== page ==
Stimulus-evoked oscillatory synchronization of neural assemblies has been described in the olfactory and visual systems of several vertebrates and invertebrates. In locusts, information about odour identity is contained in the timing of action potentials in an oscillatory population response, suggesting that oscillations may reflect a common reference for messages encoded in time. Although the stimulus-evoked oscillatory phenomenon is reliable, its roles in sensation, perception, memory formation and pattern recognition remain to be demonstrated--a task requiring a behavioural paradigm. Using honeybees, we now demonstrate that odour encoding involves, as it does in locusts, the oscillatory synchronization of assemblies of projection neurons and that this synchronization is also selectively abolished by picrotoxin, an antagonist of the GABA(A) (gamma-aminobutyric acid) receptor. By using a behavioural learning paradigm, we show that picrotoxin-induced desynchronization impairs the discrimination of molecularly similar odorants, but not that of dissimilar odorants. It appears, therefore, that oscillatory synchronization of neuronal assemblies is functionally relevant, and essential for fine sensory discrimination. This suggests that oscillatory synchronization and the kind of temporal encoding it affords provide an additional dimension by which the brain could segment spatially overlapping stimulus representations.


Who reads temporal information contained across synchronized and oscillatory spike trains?

K. MacLeod and A. Bäcker and G. Laurent

Nature  395  693-8  (1998)

http://www.ncbi.nlm.nih.gov/entrez/query.fcgi?cmd=Retrieve&db=pubmed&dopt=AbstractPlus&list_uids=9790189

Our inferences about brain mechanisms underlying perception rely on whether it is possible for the brain to 'reconstruct' a stimulus from the information contained in the spike trains from many neurons. How the brain actually accomplishes this reconstruction remains largely unknown. Oscillatory and synchronized activities in the brain of mammals have been correlated with distinct behavioural states or the execution of complex cognitive tasks and are proposed to participate in the 'binding' of individual features into more complex percepts. But if synchronization is indeed relevant, what senses it? In insects, oscillatory synchronized activity in the early olfactory system seems to be necessary for fine odour discrimination and enables the encoding of information about a stimulus in spike times relative to the oscillatory 'clock. Here we study the decoding of these coherent oscillatory signals. We identify a population of neurons downstream from the odour-activated, synchronized neuronal assemblies. These downstream neurons show odour responses whose specificity is degraded when their inputs are desynchronized. This degradation of selectivity consists of the appearance of responses to new odours and a loss of discrimination of spike trains evoked by different odours. Such loss of information is never observed in the upstream neurons whose activity is desynchronized. These results indicate that information encoded in time across ensembles of neurons converges onto single neurons downstream in the pathway.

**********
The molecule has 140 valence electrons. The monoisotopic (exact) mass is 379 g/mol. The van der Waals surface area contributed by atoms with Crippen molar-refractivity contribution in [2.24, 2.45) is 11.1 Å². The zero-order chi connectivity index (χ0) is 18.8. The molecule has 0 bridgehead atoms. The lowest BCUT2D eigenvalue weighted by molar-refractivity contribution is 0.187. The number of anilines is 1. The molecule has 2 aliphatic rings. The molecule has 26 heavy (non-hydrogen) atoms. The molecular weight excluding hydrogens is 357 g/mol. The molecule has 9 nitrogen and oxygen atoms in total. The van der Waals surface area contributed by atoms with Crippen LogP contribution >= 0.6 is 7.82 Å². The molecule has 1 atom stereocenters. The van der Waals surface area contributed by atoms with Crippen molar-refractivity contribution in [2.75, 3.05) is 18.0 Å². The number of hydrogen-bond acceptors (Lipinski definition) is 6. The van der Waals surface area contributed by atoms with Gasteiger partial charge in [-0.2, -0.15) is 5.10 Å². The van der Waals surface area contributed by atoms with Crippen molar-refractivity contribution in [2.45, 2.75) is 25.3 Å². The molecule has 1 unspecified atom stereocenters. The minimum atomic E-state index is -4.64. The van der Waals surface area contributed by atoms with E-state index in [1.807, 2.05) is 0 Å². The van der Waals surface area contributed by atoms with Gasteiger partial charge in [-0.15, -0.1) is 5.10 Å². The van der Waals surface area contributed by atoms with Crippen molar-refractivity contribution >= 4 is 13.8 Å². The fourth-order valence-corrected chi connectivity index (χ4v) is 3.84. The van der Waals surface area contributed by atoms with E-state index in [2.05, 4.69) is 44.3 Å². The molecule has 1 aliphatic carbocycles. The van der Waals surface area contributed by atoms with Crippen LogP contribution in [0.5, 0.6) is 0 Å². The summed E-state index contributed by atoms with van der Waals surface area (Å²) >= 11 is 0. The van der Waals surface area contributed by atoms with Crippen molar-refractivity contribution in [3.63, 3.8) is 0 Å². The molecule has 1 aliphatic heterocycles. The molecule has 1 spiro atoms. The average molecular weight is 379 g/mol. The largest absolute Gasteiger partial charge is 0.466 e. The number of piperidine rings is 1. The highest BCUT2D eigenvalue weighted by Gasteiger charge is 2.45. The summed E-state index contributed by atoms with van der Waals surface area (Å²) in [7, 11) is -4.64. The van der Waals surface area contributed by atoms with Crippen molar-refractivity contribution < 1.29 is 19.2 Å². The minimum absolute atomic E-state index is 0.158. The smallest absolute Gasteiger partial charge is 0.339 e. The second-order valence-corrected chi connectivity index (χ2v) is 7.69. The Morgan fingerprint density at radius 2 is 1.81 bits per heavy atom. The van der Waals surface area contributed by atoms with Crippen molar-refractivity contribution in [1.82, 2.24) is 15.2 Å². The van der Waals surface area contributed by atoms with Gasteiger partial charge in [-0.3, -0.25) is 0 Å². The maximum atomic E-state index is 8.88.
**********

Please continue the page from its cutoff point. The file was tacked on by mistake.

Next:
Encoding predicted outcome and acquired value in orbitofrontal cortex during cue sampling depends upon input from basolateral amygdala

G. Schoenbaum and B. Setlow and M. P. Saddoris and M. Gallagher

Neuron  39  855-67  (2003)

http://www.ncbi.nlm.nih.gov/entrez/query.fcgi?cmd=Retrieve&db=pubmed&dopt=AbstractPlus&list_uids=12948451

Certain goal-directed behaviors depend critically upon interactions between orbitofrontal cortex (OFC) and basolateral amygdala (ABL). Here we describe direct neurophysiological evidence of this cooperative function. We recorded from OFC in intact and ABL-lesioned rats learning odor discrimination problems. As rats learned these problems, we found that lesioned rats exhibited marked changes in the information represented in OFC during odor cue sampling. Lesioned rats had fewer cue-selective neurons in OFC after learning; the cue-selective population in lesioned rats did not include neurons that were also responsive in anticipation of the predicted outcome; and the cue-activated representations that remained in lesioned rats were less associative and more often bound to cue identity. The results provide a neural substrate for representing acquired value and features of the predicted outcome during cue sampling, disruption of which could account for deficits in goal-directed behavior after damage to this system.